• Integrating supply chain risk management: A new Supply Chain Risk Management (SR) control family has been added. Also, elements of supply chain risk management have been integrated with cybersecurity approaches. This change impacts the Cybersecurity Framework and throughout all other control families to protect the procurement of system components, products, and services that support critical infrastructure and networks.
  • Separation between the control selection process and the controls: the consolidated control catalog allows controls to be used on a stand-alone basis by different “communities of interest” (e.g. system engineers, security architects, enterprise architects, software developers, business owners, etc.). The intention is to allow collaboration among various stakeholders where process intersects and select from a unified control catalog to consistently manage risk throughout the organization.
  • Created a comprehensive set of security and privacy control baselines: Control baselines have been carved out into a separate document: NIST SP 800-53B, Control Baselines for Information Systems and Organizations. There are three security control baselines for low, moderate, and high impact.  The privacy baseline is applied irrespective of the level of impact.  Also, the guidance provides working assumptions to assist organizations with the control selection process.  Finally, the guidance is designed to be scalable across various “communities of interest”, technologies, and various operating environments to promote wide-spread adoption.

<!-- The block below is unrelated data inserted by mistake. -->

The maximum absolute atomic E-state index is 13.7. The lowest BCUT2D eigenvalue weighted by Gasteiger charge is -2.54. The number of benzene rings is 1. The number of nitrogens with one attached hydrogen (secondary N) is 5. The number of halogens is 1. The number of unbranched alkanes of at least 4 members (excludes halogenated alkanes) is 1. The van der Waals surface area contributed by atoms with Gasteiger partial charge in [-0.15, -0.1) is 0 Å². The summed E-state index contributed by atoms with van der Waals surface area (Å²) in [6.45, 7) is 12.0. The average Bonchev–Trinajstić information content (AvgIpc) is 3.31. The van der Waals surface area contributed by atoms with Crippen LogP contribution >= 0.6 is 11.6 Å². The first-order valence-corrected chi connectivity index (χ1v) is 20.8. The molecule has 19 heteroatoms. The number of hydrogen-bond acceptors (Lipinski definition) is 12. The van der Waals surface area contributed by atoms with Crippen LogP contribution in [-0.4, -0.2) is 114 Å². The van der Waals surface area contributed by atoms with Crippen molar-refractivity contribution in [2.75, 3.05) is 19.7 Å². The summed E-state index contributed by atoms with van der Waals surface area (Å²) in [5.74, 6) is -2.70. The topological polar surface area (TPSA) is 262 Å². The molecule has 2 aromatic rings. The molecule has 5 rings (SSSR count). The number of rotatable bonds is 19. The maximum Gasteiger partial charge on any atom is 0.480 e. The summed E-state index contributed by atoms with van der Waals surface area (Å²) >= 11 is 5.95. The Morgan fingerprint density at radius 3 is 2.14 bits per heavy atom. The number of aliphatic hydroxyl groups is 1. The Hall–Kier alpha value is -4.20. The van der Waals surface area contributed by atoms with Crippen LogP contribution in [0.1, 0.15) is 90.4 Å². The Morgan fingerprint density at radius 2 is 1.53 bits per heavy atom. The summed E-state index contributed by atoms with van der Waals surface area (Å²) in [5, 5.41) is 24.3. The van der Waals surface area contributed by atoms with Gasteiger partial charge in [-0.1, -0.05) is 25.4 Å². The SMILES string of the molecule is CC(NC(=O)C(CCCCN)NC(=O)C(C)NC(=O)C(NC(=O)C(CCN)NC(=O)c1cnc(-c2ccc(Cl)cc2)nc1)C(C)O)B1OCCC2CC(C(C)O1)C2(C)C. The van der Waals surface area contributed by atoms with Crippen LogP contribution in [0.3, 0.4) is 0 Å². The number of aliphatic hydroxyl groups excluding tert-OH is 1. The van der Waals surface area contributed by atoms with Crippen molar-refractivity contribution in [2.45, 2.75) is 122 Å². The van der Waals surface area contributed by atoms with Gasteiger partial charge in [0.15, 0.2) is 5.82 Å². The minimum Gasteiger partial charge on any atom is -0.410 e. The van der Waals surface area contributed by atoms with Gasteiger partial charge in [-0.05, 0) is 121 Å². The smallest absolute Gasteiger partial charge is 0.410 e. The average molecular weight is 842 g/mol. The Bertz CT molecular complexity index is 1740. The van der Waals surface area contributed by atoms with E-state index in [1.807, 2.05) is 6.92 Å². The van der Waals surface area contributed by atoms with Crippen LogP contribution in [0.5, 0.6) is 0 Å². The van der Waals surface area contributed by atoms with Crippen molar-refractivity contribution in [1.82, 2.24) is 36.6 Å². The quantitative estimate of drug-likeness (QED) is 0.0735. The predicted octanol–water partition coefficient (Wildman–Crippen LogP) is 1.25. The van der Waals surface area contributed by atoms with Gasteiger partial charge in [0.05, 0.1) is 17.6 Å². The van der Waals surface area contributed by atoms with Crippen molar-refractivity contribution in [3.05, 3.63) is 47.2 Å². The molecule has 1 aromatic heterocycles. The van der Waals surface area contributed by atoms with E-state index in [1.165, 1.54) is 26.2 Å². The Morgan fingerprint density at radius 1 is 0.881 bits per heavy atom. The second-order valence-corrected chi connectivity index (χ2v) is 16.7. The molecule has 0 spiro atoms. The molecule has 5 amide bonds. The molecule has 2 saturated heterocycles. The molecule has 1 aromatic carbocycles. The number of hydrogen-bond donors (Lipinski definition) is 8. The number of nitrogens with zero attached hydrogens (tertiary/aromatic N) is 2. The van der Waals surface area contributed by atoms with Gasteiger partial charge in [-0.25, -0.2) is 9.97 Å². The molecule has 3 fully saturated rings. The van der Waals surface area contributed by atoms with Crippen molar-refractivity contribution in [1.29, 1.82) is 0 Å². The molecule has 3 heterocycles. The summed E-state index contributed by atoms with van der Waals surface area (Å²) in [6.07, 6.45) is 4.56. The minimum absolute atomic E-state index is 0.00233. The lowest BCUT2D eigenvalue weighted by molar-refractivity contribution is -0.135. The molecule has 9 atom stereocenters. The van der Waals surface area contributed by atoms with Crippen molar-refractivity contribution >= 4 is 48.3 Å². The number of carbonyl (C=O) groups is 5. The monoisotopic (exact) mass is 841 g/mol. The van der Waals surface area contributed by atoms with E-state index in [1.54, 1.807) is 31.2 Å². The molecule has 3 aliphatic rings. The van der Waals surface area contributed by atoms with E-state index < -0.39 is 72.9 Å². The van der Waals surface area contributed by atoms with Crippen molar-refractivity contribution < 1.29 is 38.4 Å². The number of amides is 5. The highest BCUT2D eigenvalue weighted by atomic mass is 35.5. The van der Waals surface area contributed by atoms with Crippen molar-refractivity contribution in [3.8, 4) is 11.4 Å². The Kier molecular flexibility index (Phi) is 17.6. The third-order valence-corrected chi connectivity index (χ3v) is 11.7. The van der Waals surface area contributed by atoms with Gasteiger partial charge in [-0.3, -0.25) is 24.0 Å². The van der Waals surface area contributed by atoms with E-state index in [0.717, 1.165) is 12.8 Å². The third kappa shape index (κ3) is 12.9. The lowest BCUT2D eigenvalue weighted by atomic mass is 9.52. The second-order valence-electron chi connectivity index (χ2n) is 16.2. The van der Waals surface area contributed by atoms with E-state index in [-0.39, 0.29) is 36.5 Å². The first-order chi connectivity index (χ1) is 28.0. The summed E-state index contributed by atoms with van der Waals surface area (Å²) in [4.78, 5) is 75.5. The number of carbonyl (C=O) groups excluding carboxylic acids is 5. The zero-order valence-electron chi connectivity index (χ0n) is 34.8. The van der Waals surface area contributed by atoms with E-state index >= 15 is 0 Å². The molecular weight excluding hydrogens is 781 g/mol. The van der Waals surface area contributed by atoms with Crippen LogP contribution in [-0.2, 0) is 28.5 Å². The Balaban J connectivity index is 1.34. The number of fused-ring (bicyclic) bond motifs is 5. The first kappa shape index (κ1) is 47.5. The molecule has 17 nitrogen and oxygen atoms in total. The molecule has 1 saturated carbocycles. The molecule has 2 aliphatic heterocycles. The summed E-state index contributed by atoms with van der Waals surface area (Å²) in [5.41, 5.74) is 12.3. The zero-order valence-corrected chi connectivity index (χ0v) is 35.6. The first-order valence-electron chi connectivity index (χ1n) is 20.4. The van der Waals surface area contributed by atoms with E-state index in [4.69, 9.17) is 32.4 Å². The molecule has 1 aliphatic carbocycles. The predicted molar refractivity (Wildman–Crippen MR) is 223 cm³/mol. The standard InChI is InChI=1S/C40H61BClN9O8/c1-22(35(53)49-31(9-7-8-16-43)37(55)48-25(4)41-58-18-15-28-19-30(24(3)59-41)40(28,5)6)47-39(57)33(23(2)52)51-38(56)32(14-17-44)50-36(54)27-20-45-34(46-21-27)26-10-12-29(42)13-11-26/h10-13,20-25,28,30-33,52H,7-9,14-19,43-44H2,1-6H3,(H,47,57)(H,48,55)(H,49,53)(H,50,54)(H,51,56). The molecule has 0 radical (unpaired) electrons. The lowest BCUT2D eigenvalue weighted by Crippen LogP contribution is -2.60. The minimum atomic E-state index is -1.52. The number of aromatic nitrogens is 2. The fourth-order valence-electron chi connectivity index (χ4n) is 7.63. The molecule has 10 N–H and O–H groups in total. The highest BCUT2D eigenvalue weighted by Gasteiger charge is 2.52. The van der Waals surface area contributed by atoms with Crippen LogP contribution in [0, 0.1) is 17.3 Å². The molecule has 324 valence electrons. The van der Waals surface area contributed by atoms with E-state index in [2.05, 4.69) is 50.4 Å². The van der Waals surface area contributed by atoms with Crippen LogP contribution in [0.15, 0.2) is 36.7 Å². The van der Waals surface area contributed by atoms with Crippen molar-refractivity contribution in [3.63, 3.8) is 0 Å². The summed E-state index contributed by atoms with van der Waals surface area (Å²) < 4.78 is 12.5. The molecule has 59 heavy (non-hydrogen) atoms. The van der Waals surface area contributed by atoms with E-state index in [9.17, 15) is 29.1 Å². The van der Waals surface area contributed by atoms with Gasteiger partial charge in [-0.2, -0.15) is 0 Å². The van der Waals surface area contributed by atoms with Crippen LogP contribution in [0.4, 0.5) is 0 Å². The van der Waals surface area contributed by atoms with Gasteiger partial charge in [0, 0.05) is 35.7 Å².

• Enhanced content relationship descriptions: The description between requirements and controls as well as the difference between security and privacy controls have been enhanced to provide further clarification. The emphasis is on guiding the user on selecting versus implementing controls at the enterprise level or as part of the system development life-cycle.
  • Incorporating new state-of the-practice controls: To address the rapidly evolving cyber threats, new safeguards and countermeasures are added with a specific focus on protecting individuals’ privacy and personally identifiable information (PII). The new privacy controls focus on the latest threat intelligence and cyber-attack data (e.g., controls to support cyber resiliency, secure systems design, security and privacy governance, and accountability).
  • Assigning senior IT management to the entire control family: The intent of this mandate is to assign accountability and ownership to each control and specifically to the control outcome. However, in practice, especially in project-based organizations, assigning one individual to own control that impacts multiple disciplines, products and projects may not be feasible.
  • Expanding the definition of “systems”: To be more comprehensive of all privacy and security threats, the term “systems” was expanded from information systems to all systems including industrial or process control systems, cyber-physical systems, weapons systems, and the internet of things (IoT) devices.
  • Removal of the word “Federal” from the title for broader adoption of the private sector: In efforts to promote widespread adoption by both the public and private sector, the word “Federal” has been removed from the title. While only federal systems require the NIST framework, the intent is to promote broader adoption by the private sector.

Click here to get updates on additional supplemental NIST materials that will also be available soon, including:

  • Security and privacy control collaboration index template.
  • Comparison of SP 800-53 Revisions 4 and 5.
  • Control mappings to the Cybersecurity and Privacy Frameworks.
  • Control mappings to OMB Circular A-130 privacy requirements.
  • Control keywords.
  • Open Security Control Assessment Language (OSCAL) version of NIST SP 800-53 Rev. 5 controls.
  • Spreadsheet of SP 800-53, Revision 5 controls.

Elevate has deep expertise in NIST SP 800-53 Rev. 5, Cybersecurity and Data Privacy best practices.  We can guide you through your security risk management and control readiness assessments to ensure you get the best value for your efforts and most importantly that your high-value assets and critical information are protected.